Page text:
• Aesop Rock

    All Day: Nike + Original Run

    iTunes

    Sounds like: Every song you'd want to hear on a run

    Short take: Another dope beat to step to

    If nobody else has yet coined the genre "step-hop," allow me to propose it and cite Aesop Rock's work as evidence of its worthiness. With this 45-minute continuous mix, designed for runners in conjunction with Nike and available on iTunes, the rap artist segues to different, imaginary landscapes and city settings through fluid beats. It's largely an instrumental disc, with sparse, but fitting, rhymes. Even cubicle-bound non-runners can picture themselves bouncing along happily down a sidewalk just by mental suggestion, though there's plenty of other activities the music fits even writing. This is the third installment of the runner's series, which previously featured LCD Soundsystem and The Crystal Method. Just remember, you can't get this in stores, so don't go running to the mall. Matthew Schniper

click to enlarge The Frames   - The Cost  -  -  - Anti  -  - Sounds like: The Frames, only more obscure -  - Short take: Underachieving and stark (read: - boring) adult rock -  - The window of opportunity for mass success closes with - each new album by The Frames. Justifiably critical - darlings for years based on their stunning, anthem-filled - live sets, the Irish act is continuing to distance itself - from its former energetic self, instead opting to release - stark, tortured tales of failed romance. The results are - mixed (at best), with The Cost succinctly - capturing the dilemma. In particular, "Sad Songs" is - musically alluring with a guitar hook that could (and - should) find its way on the charts, but singer-songwriter - Glen Hansard's uneventful and trite lyrics ("Too many sad - words with a sad song") destroy any momentum. So what - happens when anthems are anti-anthemic? Unfortunately - the cost for such carelessness is bankruptcy, with The - Frames toiling in shallow and empty waters.  - John Benson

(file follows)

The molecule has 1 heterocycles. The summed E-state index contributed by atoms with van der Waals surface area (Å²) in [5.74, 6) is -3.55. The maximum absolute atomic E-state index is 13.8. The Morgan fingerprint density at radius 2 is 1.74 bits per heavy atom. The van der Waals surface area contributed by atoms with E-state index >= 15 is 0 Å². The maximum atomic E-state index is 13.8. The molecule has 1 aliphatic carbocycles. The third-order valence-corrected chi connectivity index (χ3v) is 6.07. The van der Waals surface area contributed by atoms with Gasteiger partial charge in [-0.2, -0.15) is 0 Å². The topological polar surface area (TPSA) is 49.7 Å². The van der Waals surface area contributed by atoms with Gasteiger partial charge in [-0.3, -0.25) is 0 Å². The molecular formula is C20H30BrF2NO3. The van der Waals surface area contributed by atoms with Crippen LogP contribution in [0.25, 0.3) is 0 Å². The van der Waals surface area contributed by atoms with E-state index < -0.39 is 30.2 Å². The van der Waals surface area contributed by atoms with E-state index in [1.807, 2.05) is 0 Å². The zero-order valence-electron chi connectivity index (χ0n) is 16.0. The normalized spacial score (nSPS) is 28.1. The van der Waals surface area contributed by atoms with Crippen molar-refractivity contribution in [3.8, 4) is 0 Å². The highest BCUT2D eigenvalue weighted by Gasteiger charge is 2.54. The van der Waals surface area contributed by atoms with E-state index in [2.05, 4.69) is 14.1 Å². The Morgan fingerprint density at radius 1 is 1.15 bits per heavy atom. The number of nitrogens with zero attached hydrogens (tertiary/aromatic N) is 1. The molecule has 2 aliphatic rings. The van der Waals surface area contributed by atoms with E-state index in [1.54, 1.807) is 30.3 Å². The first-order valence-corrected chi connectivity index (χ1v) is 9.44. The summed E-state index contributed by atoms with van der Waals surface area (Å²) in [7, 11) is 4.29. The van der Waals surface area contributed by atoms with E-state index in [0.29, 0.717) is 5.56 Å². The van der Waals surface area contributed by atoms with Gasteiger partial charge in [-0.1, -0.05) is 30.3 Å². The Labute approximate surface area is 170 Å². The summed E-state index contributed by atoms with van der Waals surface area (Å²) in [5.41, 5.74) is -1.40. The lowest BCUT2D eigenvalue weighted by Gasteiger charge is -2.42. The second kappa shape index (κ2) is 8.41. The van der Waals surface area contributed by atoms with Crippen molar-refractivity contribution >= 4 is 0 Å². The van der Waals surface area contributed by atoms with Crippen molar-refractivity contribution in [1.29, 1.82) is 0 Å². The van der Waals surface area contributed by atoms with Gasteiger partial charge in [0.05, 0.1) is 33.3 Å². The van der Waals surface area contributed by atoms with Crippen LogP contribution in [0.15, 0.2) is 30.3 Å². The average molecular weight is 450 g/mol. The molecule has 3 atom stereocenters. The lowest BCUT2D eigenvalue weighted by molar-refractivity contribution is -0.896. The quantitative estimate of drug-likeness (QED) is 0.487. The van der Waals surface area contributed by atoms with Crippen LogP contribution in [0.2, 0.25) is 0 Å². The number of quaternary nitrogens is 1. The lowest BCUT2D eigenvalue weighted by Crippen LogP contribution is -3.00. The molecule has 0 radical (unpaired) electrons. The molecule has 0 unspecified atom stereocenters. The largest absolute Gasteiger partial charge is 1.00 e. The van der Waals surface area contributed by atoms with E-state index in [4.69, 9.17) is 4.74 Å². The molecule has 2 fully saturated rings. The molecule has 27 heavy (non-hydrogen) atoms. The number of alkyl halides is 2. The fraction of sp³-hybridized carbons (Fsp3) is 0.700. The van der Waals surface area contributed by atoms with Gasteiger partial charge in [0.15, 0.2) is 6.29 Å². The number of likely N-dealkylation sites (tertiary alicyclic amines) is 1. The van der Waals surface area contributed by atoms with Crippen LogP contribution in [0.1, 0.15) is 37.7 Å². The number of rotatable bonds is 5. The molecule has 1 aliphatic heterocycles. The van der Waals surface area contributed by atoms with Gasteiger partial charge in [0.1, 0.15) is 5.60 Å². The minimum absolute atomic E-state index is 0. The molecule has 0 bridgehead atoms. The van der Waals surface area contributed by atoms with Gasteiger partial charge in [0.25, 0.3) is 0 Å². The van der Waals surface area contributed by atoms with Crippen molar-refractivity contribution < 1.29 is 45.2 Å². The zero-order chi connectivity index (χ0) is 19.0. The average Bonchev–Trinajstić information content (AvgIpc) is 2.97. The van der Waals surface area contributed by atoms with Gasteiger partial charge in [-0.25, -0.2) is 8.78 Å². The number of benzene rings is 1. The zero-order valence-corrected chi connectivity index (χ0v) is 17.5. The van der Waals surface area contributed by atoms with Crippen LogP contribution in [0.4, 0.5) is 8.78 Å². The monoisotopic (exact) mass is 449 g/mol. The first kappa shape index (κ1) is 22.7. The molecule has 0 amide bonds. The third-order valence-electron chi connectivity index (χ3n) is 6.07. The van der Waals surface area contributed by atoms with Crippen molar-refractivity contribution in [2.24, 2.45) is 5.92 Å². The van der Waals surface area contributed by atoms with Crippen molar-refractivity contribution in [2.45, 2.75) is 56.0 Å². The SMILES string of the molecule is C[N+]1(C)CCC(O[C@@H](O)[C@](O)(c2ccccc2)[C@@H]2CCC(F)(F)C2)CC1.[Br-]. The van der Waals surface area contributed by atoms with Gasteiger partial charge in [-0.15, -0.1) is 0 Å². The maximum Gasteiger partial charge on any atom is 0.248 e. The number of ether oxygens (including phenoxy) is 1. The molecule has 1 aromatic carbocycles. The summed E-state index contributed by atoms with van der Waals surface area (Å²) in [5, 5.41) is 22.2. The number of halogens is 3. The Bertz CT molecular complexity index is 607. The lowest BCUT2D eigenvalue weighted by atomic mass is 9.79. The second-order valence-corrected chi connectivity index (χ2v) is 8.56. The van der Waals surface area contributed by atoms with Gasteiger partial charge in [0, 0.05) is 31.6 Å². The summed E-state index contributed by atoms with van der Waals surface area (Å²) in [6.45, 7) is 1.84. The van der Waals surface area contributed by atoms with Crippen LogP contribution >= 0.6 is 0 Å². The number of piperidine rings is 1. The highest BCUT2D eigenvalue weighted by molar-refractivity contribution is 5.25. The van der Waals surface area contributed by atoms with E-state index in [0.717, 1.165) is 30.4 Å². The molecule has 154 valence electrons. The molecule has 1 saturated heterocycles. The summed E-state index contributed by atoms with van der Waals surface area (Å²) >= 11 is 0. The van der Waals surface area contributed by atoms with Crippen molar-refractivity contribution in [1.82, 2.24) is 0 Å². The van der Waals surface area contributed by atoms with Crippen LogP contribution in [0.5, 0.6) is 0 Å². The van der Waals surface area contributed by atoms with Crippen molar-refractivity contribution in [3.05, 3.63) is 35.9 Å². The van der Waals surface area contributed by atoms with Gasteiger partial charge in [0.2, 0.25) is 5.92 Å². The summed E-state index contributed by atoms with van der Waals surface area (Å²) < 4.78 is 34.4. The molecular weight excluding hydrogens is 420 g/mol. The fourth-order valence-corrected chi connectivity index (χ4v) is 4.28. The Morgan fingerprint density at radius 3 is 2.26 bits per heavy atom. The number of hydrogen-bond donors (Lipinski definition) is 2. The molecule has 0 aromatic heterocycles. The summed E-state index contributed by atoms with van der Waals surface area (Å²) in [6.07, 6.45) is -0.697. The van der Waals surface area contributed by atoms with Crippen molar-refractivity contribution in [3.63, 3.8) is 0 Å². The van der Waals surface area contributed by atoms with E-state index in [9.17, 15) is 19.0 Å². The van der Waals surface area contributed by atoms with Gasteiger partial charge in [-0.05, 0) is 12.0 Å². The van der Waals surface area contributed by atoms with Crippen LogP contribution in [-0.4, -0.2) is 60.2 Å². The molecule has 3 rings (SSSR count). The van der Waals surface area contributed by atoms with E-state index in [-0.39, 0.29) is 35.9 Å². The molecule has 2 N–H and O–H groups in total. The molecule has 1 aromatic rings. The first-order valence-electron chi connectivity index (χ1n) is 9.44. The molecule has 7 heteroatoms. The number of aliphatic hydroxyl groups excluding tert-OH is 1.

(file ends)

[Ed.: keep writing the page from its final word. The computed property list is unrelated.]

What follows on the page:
• The Frames

    The Cost

    Anti

    Sounds like: The Frames, only more obscure

    Short take: Underachieving and stark (read: boring) adult rock

    The window of opportunity for mass success closes with each new album by The Frames. Justifiably critical darlings for years based on their stunning, anthem-filled live sets, the Irish act is continuing to distance itself from its former energetic self, instead opting to release stark, tortured tales of failed romance. The results are mixed (at best), with The Cost succinctly capturing the dilemma. In particular, "Sad Songs" is musically alluring with a guitar hook that could (and should) find its way on the charts, but singer-songwriter Glen Hansard's uneventful and trite lyrics ("Too many sad words with a sad song") destroy any momentum. So what happens when anthems are anti-anthemic? Unfortunately the cost for such carelessness is bankruptcy, with The Frames toiling in shallow and empty waters. John Benson